How the illusion of one thing can can deceive us about a more important issue
There ‘s an enticing and yet deceptive ad going around many commercial internet websites that shows a very busty woman posing next to a claim that there is a secret sleep aid. The women in the photo above is not the one I’m referring to but I was pretty sure it would do what the ad intended – get your attention. In viewing this ad one is led to believe that there is a sexual connection between this product and one’s desire to find a non-drug remedy for a sound night’s sleep. After clicking on the ad with the busty woman it becomes clear immediately that her well-endowed breast had little to do with the sleep aid but only served as a come on for either horny men or small breasted women.
Believe it or not, this ad has something in common with Grover Norquist’s assertion that all tax hikes are bad and deficit reduction can only happen from spending cuts. They both seduce potential advocates or supporters with something they’ve alluded to but has no basis in reality. To my disappointment the busty lady in the sleep aid ad was not connected to the fantasies she stirred in my mind. Likewise, the promise that conservatives make when they sign Grover Norquist’s oath to never raise taxes in any way, shape or form and how this will rejuvenate our broken economy is a facade that appeals to capitalist purists and people who haven’t paid much attention to the real world of economics lately.
I suspect the sleep aid will promise to be the cure-all for my insomnia but will point out at the end of the ad – in small, legalese print – caveats that will protect them from libel suits down the road when many consumers find that it fell way short of the claims it made, BEFORE you laid your money down. I have been duped enough times to know that such miracle cures are hardly ever valid and yet … there is always this hidden belief that perhaps THIS TIME it will be different. Here’s the ad you get after clicking on the photo of the large breasted women. Notice the caveats in small print at the bottom of the page.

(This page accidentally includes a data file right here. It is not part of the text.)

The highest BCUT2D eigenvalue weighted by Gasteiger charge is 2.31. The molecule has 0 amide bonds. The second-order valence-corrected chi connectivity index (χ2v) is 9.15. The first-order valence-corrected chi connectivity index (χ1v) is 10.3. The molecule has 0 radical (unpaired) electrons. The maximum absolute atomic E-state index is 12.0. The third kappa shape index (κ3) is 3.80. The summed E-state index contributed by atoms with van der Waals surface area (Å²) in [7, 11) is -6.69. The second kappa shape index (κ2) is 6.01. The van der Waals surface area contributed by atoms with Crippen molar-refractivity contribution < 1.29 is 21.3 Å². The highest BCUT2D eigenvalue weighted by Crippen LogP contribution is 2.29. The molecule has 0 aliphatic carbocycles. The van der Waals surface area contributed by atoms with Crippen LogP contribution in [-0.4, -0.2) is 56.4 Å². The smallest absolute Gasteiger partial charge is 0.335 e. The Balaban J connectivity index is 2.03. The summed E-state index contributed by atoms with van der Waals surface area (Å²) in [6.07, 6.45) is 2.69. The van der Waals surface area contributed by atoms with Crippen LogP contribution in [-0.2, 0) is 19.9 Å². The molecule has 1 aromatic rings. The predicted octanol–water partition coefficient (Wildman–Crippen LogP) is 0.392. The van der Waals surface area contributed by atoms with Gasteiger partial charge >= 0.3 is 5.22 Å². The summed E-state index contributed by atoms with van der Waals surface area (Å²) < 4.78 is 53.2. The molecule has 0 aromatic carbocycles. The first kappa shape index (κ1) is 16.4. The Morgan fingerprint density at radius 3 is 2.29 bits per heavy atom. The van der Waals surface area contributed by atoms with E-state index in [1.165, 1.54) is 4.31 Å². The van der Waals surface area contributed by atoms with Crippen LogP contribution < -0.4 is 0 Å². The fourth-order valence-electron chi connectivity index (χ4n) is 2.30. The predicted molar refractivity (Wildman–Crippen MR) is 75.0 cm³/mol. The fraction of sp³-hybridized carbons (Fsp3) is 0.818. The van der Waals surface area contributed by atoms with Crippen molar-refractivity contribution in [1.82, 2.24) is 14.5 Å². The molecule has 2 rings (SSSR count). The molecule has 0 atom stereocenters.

Norquist, The Tea Party goofs and many otherwise serious conservatives continue to believe that deficits are the sole factor of too much spending and that only deep spending cuts will erase our national debt. Never mind the fact that during the nineties under Clinton there were taxes increases combined with some measured spending cuts and the economy saw one of its best decades in quite a while. Now follow that with the spending-only policy in the Bush administration along with deep tax cuts and we go from a federal surplus to a record deficit in less than three years.
For the eight years under Bush/Cheney we continued to borrow money from China, Germany and other foreign nationals to pay for these tax cuts and two wars on the other side of the world. The result was the slowest economic growth in half a century. The economy eventually crashed under the weight of non-regulated financial industries who went crazy with predatory lending to people who had no collateral, sometimes not even a job and then sold these insecure mortgages off to other banking and financial interests, who had inadequate capital to cover their losses if the borrower defaulted. It might even surprise some of these angry anti-government types to discover that these pre-Obama practices set the stage for the $1 trillion deficit we faced shortly after Barack Obama was inaugurated in January, 2009.
So what do outraged but ill-informed conservatives voters do? They turn out in record numbers in 2010 to vote for those pie-in-the-sky promises from an extremist group of people who have no depth of historical knowledge about economics. The Tea Partiers assert that our problems stem from spending that needs to be curbed and ignore the borrowing that’s been going on for the last eight years necessary to pay for what tax revenues were lost with the Bush tax cuts in 2001.